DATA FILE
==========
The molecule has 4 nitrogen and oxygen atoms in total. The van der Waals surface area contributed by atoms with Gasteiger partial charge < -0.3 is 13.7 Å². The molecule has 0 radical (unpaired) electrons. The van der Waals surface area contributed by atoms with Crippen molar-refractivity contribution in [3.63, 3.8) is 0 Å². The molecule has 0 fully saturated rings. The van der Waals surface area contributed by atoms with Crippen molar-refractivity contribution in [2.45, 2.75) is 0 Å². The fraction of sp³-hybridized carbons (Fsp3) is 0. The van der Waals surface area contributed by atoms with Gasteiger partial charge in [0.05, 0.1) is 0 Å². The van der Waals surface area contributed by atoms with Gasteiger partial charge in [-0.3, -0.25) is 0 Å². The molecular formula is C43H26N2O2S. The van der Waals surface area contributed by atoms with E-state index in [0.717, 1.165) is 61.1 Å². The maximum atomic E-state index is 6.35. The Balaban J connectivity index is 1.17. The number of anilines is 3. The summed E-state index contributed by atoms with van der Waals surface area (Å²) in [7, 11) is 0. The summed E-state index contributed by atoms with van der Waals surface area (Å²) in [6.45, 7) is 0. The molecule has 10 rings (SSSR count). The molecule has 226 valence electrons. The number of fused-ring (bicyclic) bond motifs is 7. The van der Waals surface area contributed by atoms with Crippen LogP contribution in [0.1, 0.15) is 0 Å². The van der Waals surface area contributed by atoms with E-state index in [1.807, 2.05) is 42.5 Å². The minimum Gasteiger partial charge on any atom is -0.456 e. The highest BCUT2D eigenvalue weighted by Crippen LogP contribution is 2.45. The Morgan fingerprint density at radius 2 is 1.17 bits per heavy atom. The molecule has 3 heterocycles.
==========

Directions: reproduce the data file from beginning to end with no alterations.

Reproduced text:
The molecule has 4 nitrogen and oxygen atoms in total. The van der Waals surface area contributed by atoms with Gasteiger partial charge < -0.3 is 13.7 Å². The molecule has 0 radical (unpaired) electrons. The van der Waals surface area contributed by atoms with Crippen molar-refractivity contribution in [3.63, 3.8) is 0 Å². The molecule has 0 fully saturated rings. The van der Waals surface area contributed by atoms with Crippen molar-refractivity contribution in [2.45, 2.75) is 0 Å². The fraction of sp³-hybridized carbons (Fsp3) is 0. The van der Waals surface area contributed by atoms with Gasteiger partial charge in [0.05, 0.1) is 0 Å². The van der Waals surface area contributed by atoms with Gasteiger partial charge in [-0.3, -0.25) is 0 Å². The molecular formula is C43H26N2O2S. The van der Waals surface area contributed by atoms with E-state index in [0.717, 1.165) is 61.1 Å². The maximum atomic E-state index is 6.35. The Balaban J connectivity index is 1.17. The number of anilines is 3. The summed E-state index contributed by atoms with van der Waals surface area (Å²) in [7, 11) is 0. The summed E-state index contributed by atoms with van der Waals surface area (Å²) in [6.45, 7) is 0. The molecule has 10 rings (SSSR count). The molecule has 226 valence electrons. The number of fused-ring (bicyclic) bond motifs is 7. The van der Waals surface area contributed by atoms with Crippen LogP contribution in [0.1, 0.15) is 0 Å². The van der Waals surface area contributed by atoms with E-state index in [1.807, 2.05) is 42.5 Å². The minimum Gasteiger partial charge on any atom is -0.456 e. The highest BCUT2D eigenvalue weighted by Crippen LogP contribution is 2.45. The Morgan fingerprint density at radius 2 is 1.17 bits per heavy atom. The molecule has 3 heterocycles.